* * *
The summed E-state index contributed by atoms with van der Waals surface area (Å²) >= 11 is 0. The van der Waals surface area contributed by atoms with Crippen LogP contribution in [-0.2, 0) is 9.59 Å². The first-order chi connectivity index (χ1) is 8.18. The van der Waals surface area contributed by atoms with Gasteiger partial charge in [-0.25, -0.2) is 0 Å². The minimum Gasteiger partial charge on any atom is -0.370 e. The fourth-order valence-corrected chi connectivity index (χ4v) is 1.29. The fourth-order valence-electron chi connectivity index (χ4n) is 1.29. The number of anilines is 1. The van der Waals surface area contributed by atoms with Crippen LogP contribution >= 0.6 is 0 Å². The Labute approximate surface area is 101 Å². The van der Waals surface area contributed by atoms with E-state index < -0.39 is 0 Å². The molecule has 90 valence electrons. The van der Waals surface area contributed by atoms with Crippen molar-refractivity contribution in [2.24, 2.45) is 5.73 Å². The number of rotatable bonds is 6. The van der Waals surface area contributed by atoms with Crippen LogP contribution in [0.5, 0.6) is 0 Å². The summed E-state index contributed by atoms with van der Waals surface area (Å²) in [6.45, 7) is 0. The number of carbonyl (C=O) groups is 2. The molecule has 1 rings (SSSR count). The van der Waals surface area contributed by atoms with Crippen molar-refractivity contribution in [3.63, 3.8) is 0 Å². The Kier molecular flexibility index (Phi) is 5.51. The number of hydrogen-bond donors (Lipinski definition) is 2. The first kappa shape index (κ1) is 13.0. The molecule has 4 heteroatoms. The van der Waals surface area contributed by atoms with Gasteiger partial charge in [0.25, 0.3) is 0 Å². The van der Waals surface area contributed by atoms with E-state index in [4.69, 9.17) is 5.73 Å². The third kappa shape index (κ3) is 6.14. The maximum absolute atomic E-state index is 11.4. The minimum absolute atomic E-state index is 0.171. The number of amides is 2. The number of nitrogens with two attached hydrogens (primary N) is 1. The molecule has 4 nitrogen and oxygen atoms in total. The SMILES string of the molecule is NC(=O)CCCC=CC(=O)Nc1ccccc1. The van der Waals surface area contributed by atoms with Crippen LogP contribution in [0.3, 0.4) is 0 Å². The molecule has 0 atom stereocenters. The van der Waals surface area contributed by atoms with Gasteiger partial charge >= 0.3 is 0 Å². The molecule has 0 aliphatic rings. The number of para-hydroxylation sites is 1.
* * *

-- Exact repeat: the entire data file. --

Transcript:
The summed E-state index contributed by atoms with van der Waals surface area (Å²) >= 11 is 0. The van der Waals surface area contributed by atoms with Crippen LogP contribution in [-0.2, 0) is 9.59 Å². The first-order chi connectivity index (χ1) is 8.18. The van der Waals surface area contributed by atoms with Gasteiger partial charge in [-0.25, -0.2) is 0 Å². The minimum Gasteiger partial charge on any atom is -0.370 e. The fourth-order valence-corrected chi connectivity index (χ4v) is 1.29. The fourth-order valence-electron chi connectivity index (χ4n) is 1.29. The number of anilines is 1. The van der Waals surface area contributed by atoms with Crippen LogP contribution >= 0.6 is 0 Å². The Labute approximate surface area is 101 Å². The van der Waals surface area contributed by atoms with E-state index < -0.39 is 0 Å². The molecule has 90 valence electrons. The van der Waals surface area contributed by atoms with Crippen molar-refractivity contribution in [2.24, 2.45) is 5.73 Å². The number of rotatable bonds is 6. The van der Waals surface area contributed by atoms with Crippen LogP contribution in [0.5, 0.6) is 0 Å². The summed E-state index contributed by atoms with van der Waals surface area (Å²) in [6.45, 7) is 0. The number of carbonyl (C=O) groups is 2. The molecule has 1 rings (SSSR count). The van der Waals surface area contributed by atoms with Crippen molar-refractivity contribution in [3.63, 3.8) is 0 Å². The Kier molecular flexibility index (Phi) is 5.51. The number of hydrogen-bond donors (Lipinski definition) is 2. The first kappa shape index (κ1) is 13.0. The molecule has 4 heteroatoms. The van der Waals surface area contributed by atoms with Gasteiger partial charge in [0.25, 0.3) is 0 Å². The van der Waals surface area contributed by atoms with E-state index in [4.69, 9.17) is 5.73 Å². The third kappa shape index (κ3) is 6.14. The maximum absolute atomic E-state index is 11.4. The minimum absolute atomic E-state index is 0.171. The number of amides is 2. The number of nitrogens with two attached hydrogens (primary N) is 1. The molecule has 4 nitrogen and oxygen atoms in total. The SMILES string of the molecule is NC(=O)CCCC=CC(=O)Nc1ccccc1. The van der Waals surface area contributed by atoms with Crippen LogP contribution in [0.3, 0.4) is 0 Å². The molecule has 0 atom stereocenters. The van der Waals surface area contributed by atoms with Gasteiger partial charge >= 0.3 is 0 Å². The molecule has 0 aliphatic rings. The number of para-hydroxylation sites is 1.